Here’s a totally-weird, slightly dizzying fact:
Did you know that the moment you accept money in exchange for a service or product, you’ve automatically created a sole proprietorship in the eyes of the law?
You don’t have to file as a formal business entity—YOU JUST ARE ONE. Which is crazy, right? It’s like immaculate fucking conception. Which also means this: even if you’re just dipping your toe in the water, you still need to follow the rules. *cracks whip*
And so here’s the biggest rule of all, sole proprietors of the land: KEEP YOUR BUSINESS EXPENSES SEPARATE LIKE YOU'RE DIVIDING UP ITEMS IN A DIVORCE.
You don’t have to have a business bank account, per se, but you do have to make sure you’re labeling and categorizing all of your business expenses separate from your personal expenses. Because, come tax time, you’re going to have to file what’s called a Schedule C and your business expenses are going to have to be listed on it. So I recommend using a program like Mint.com or Quickbooks Self Employed where you can stream in all of your transactions and label your business expenses for what they are. (AKA jerky little necessities.)
Obviously it’s a different ball game if you’re an LLC or an S-Corp, in which case, VODKA HELP YOU if you don’t have a separate business bank account! (You need one.) (Like, non-negotiably need one.) But if you’re just a sole proprietor free ballin’ it, for the time being, you don’t need a separate bank account, since you and your business are viewed as one in the same. You just need to be able to identify, clearly, which expenses are your personal expenses and which are your business expenses. (Because, hi, your $300 highlights probably aren’t going to pass muster as a business expense, and then you will make the IRS very, very mad.)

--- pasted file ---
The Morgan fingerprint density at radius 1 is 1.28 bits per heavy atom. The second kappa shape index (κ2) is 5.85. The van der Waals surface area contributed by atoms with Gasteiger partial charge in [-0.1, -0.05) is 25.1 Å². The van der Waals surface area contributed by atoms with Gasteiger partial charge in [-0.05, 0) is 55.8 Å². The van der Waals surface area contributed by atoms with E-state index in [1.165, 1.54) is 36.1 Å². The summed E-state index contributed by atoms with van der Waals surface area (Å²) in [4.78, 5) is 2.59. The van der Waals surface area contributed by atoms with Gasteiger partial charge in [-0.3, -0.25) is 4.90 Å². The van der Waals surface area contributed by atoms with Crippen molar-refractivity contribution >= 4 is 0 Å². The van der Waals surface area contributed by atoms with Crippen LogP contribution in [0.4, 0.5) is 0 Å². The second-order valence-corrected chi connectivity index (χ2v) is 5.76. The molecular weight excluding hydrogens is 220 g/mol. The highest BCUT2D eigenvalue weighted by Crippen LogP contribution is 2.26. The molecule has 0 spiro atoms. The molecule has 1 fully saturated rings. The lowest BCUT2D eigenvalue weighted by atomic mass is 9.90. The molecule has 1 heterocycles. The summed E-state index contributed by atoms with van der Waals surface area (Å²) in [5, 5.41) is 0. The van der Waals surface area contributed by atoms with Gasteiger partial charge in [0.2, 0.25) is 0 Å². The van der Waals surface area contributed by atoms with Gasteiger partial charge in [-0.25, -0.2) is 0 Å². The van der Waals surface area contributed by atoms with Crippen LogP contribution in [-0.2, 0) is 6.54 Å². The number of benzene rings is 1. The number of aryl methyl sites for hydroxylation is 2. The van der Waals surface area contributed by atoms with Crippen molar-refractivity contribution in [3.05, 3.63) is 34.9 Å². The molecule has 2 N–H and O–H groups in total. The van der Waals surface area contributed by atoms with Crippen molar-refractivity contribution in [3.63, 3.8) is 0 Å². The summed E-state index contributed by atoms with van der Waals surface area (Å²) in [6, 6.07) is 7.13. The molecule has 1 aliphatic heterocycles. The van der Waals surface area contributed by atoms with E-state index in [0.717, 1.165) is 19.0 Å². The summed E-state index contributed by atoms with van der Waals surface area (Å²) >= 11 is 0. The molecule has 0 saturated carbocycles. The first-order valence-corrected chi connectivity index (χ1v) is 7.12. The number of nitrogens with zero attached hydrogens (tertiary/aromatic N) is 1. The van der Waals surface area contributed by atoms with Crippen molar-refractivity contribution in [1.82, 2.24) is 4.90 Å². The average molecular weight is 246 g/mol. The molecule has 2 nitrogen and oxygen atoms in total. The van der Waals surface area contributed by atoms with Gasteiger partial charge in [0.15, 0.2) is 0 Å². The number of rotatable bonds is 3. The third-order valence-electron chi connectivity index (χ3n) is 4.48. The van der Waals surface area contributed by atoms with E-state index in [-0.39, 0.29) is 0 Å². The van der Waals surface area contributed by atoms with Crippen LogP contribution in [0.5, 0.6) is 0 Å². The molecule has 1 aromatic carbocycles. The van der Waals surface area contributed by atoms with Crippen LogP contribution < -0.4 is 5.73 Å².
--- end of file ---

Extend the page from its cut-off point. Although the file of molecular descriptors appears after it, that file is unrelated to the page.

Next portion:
That said, it’s never a terrible idea to open a separate business bank account for clarity—particularly if you want to do things like write off a portion of your home office expenses, in which case, it’ll be easier to show the distinction between “hi this is the $2,000/month apartment where my boyfriend and I live!” and “hi this is my actual office!”
Howevah, most banks require some formal business proof that your business is what you say it is (and not some fake mobster shit).
So if you’re a sole proprietor and your new business is not in your actual name—“Ashley Ambirge Consulting”—but rather, some other name you’ve invented—“The Middle Finger Project”—then you need to file a DBA with the state, first. A DBA stands for “doing business as,” and—HEY OH—this is not the same as a trademark. Not even close. Filing a DBA with the state offers you absolutely zero protection and doesn’t form any official business entity—it’s just your cute little alter ego that, more or less, is a nickname for you. Because if your customers know you that way, then that’s what you’re going to want to file.
And let me tell you what, folks: It might sound annoying, but it will not be even one seventh-ninth bit as annoying as being audited by the IRS and having them go, “Hmmmm…so you’ve been writing off YOUR ENTIRE LIFE. Nice try, scumbag!”
THAT WILL NOT END WELL FOR YOU.
So do your homework.
Be a good egg.
Listen to Mama Ash.
And let’s all hold hands and sing kumbaya into the sunrise.
Unless you really are into some fake mobster shit, in which case, I want in.
Update: The Unf*ckwithable Business Online Starter Kit, focused entirely on everything you need to know about legal, contracts & not totally f*cking it all up is now available!